Novel that has 500 pages or more: Rebel Women who Changed Australia by Susanna de Vries

 – #AWW2019, The Book of Dust Volume 2: The Secret Commonwealth by Philip Pullman

Fictional biography about a woman from history: Fled by Meg Keneally – #AWW2019

Themes of justice: What Lies Beneath Us by Kirsty Ferguson – AWW2019

Book set on the Australian coast: The House of Second Chances by Esther Campion – AWW2019

Written by an author under the age of 35: Archibald, The Naughtiest Elf in the World Causes Trouble with the Easter Bunny by Skye Davidson – #AWW2019

Historical: The Familiars by Stacey Halls

Row Four: – BINGO

Novella no more than 150 pages: Deltora Quest: The Forest of Silence by Emily Rodda – #AWW2019

Memoir about a non-famous person: Australia’s Sweetheart by Michael Adams

Themes of inequality: The Things We Cannot Say by Kelly Rimmer – AWW2019

Book set in the Australian mountains: The Orchardist’s Daughter by Karen Viggers – AWW2019

Written by an author over the age of 65: Miss Franklin: How Miles Franklin’s Brilliant Career began by Libby Hathorn – #AWW2019

Romance: Northanger Abbey by Jane Austen

Row Five: BINGO

Prize winning book: Somewhere Around the Corner by Jackie French – #AWW2019, Alexander Altmann A10567 by Suzy Zail – #AWW2019

Book written by an Australian woman more than ten years ago: Deltora Quest: The Lake of Tears by Emily Rodda – #AWW2019 (2001)

Themes of fantasy: Vardaesia by Lynette Noni – AWW2019

Book set in an exotic location: Four Dead Queens by Astrid Scholte – #AWW2019

Written by an author you’ve never read: The Dog Runner by Bren MacDibble – #AWW2019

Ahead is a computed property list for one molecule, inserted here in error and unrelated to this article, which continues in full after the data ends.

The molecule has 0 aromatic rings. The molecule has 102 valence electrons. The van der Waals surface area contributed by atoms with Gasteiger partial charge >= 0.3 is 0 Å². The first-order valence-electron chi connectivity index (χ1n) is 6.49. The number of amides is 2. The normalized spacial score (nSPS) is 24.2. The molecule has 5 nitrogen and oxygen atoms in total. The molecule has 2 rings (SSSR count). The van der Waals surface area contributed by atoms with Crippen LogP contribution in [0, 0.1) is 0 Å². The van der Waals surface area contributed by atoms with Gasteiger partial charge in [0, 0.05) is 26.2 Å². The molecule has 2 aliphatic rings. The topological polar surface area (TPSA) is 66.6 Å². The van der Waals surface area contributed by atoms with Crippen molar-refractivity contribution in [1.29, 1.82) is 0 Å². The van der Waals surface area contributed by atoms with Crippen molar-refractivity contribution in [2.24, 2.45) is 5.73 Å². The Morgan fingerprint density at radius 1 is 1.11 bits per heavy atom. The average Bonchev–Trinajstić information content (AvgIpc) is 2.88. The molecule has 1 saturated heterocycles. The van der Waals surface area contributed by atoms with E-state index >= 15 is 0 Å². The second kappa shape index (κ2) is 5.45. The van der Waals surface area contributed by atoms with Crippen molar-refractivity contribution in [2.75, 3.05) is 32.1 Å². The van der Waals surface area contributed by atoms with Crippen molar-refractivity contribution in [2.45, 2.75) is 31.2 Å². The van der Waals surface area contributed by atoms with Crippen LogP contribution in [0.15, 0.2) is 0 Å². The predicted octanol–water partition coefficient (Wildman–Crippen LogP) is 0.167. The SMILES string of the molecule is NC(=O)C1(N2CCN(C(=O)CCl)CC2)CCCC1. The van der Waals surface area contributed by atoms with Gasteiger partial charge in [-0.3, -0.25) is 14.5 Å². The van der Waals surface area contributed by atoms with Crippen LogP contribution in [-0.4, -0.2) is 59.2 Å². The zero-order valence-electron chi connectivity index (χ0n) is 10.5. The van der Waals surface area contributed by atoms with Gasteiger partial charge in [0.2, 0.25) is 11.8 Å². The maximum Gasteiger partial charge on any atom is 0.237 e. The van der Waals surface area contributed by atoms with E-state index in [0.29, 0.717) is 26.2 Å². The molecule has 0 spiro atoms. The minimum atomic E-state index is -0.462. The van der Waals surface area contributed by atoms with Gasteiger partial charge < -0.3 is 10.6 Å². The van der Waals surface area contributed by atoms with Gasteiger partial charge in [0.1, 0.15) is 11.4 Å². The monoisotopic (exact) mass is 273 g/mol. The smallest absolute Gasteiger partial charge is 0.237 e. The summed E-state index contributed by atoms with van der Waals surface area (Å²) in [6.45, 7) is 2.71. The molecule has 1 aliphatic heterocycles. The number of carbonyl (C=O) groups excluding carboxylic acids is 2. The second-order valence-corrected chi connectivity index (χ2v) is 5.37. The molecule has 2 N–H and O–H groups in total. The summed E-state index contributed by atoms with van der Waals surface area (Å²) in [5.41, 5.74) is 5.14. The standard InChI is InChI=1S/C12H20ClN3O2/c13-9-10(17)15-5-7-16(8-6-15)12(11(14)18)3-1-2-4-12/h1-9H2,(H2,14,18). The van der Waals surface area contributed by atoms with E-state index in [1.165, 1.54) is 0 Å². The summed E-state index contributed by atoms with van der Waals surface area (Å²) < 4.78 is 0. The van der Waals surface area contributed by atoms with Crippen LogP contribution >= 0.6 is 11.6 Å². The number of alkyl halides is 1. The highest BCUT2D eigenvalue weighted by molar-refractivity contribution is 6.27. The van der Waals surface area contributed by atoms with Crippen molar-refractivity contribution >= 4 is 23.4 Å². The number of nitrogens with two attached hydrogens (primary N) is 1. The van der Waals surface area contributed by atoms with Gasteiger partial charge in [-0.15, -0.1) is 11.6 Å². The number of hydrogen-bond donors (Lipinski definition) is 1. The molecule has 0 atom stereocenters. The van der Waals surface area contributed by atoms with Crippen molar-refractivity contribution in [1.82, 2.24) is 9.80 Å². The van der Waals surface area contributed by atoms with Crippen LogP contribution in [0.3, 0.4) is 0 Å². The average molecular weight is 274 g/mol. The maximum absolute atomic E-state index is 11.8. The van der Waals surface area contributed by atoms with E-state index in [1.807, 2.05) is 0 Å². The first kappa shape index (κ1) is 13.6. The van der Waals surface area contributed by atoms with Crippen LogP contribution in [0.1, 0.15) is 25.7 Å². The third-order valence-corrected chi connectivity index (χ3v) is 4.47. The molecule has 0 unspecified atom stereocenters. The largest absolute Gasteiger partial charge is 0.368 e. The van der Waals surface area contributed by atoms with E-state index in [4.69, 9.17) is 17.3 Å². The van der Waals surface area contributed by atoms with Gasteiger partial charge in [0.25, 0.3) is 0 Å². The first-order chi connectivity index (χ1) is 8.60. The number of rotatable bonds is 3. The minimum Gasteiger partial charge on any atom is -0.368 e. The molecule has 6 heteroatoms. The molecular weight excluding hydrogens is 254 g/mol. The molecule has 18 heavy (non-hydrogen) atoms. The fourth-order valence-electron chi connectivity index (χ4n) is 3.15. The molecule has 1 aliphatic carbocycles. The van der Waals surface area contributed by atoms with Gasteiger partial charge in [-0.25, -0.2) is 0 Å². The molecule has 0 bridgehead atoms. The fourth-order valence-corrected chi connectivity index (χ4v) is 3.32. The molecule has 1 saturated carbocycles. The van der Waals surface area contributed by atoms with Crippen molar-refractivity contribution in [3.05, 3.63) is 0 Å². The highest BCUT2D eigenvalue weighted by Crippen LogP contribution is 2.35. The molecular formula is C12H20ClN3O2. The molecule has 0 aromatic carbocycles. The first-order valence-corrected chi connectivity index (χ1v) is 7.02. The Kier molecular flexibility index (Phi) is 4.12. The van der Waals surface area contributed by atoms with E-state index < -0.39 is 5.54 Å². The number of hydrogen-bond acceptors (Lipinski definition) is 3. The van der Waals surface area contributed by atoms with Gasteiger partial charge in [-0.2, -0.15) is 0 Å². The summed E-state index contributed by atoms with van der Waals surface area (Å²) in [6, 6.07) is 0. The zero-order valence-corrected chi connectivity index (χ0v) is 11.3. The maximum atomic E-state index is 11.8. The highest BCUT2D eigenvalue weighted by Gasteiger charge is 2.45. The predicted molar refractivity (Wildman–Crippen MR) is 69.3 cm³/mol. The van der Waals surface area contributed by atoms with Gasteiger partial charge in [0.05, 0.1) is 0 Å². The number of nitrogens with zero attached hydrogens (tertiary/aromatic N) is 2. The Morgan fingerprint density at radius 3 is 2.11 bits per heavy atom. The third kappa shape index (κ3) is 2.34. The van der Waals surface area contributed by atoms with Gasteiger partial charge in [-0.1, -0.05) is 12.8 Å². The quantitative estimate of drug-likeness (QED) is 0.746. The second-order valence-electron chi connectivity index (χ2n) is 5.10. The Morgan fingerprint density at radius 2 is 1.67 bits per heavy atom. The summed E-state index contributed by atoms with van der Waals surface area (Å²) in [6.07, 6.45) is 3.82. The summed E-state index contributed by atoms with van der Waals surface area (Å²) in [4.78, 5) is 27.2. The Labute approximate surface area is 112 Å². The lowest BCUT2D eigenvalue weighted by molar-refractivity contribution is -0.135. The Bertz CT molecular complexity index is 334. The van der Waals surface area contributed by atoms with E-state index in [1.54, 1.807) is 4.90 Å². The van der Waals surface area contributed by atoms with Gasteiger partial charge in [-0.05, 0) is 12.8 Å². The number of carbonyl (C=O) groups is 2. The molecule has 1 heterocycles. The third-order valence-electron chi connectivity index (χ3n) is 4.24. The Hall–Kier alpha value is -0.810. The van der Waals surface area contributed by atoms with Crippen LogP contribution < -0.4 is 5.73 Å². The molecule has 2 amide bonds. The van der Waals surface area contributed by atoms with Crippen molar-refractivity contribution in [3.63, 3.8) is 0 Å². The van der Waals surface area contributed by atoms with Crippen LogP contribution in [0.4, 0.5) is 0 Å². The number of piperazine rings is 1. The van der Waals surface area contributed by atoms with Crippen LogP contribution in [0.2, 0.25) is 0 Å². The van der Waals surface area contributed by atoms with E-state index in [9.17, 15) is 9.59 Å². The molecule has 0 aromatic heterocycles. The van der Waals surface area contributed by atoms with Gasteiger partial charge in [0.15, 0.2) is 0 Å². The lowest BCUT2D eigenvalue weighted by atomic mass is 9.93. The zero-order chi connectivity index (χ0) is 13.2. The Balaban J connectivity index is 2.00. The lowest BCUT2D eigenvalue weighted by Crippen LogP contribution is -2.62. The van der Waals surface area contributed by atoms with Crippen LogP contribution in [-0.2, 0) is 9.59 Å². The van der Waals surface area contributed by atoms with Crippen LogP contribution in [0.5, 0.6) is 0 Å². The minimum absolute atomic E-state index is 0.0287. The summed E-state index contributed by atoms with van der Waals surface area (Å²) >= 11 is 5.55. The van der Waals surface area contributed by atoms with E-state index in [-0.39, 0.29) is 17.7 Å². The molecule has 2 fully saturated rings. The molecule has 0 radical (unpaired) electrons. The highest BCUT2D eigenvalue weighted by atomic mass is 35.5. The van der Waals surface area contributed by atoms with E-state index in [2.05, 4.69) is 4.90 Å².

Comedy: Best Foot Forward by Adam Hills

Jane Austen Reading Challenge 2019

Jane Austen Reading Challenge

Pride and Prejudice

Sense and Sensibility

Northanger Abbey

Mansfield Park

Emma

Persuasion

Matters of the Heart by Fiona Palmer – Pride and Prejudice retelling

#Dymocks52Challenge

November Round-Up – 18

 

Book Author Challenge
Clancy of the Overflow Jackie French General, #Dymocks52Challenge, #AWW2019
Jane Doe and the Cradle of the Worlds Jeremy Lachlan General, #Dymocks52Challenge,
Wolves of the Witchwood (Impossible Quest #2) Kate Forsyth General, #Dymocks52Challenge, #AWW2019
Persuasion Jane Austen General, #Dymocks52Challenge,
The Beast of Blackmoor Bog (Impossible Quest #3) Kate Forsyth General, #Dymocks52Challenge, #AWW2019
The Sisters of Auschwitz  Roxane van Ipren General, #Dymocks52Challenge,
Mr Dog and a Hedge Called Hog Ben Fogle and Steve Cole General, #Dymocks52Challenge,
The Drowned Kingdom (Impossible Quest #4) Kate Forsyth General, #Dymocks52Challenge, #AWW2019
Cavern of The Fear (Deltora Shadowlands #1) Emily Rodda General, #Dymocks52Challenge, #AWW2019
Battle of the Heroes (Impossible Quest #5) Kate Forsyth General, #Dymocks52Challenge, #AWW2019
A Game of Birds and Wolves: The Secret Game that Won the War Simon Parkin General, #Dymocks52Challenge,
Ella and Olivia: Reef Explorers Yvette Poshoglian General, #Dymocks52Challenge, #AWW2019
Pippa’s Island: The Beach Shack Café Belinda Murrell General, #Dymocks52Challenge, #AWW2019
Venus and Aphrodite: History of a Goddess Bettany Hughes General, #Dymocks52Challenge,
Crossing the Lines Sulari Gentill General, #Dymocks52Challenge, #AWW2019
Gom’s Gold S.L. Mills General, #Dymocks52Challenge, #AWW2019
Pippa’s Island: Cub Reporters

 

Belinda Murrell General, #Dymocks52Challenge, #AWW2019

 

Pippa’s Island: Kira Dreaming Belinda Murrell General, #Dymocks52Challenge, #AWW2019

 

My next round ups will be December, 2019, the Australian Women Writers Challenge and hopefully round ups of my other challenges including Book Bingo, which will each have linked posts in them.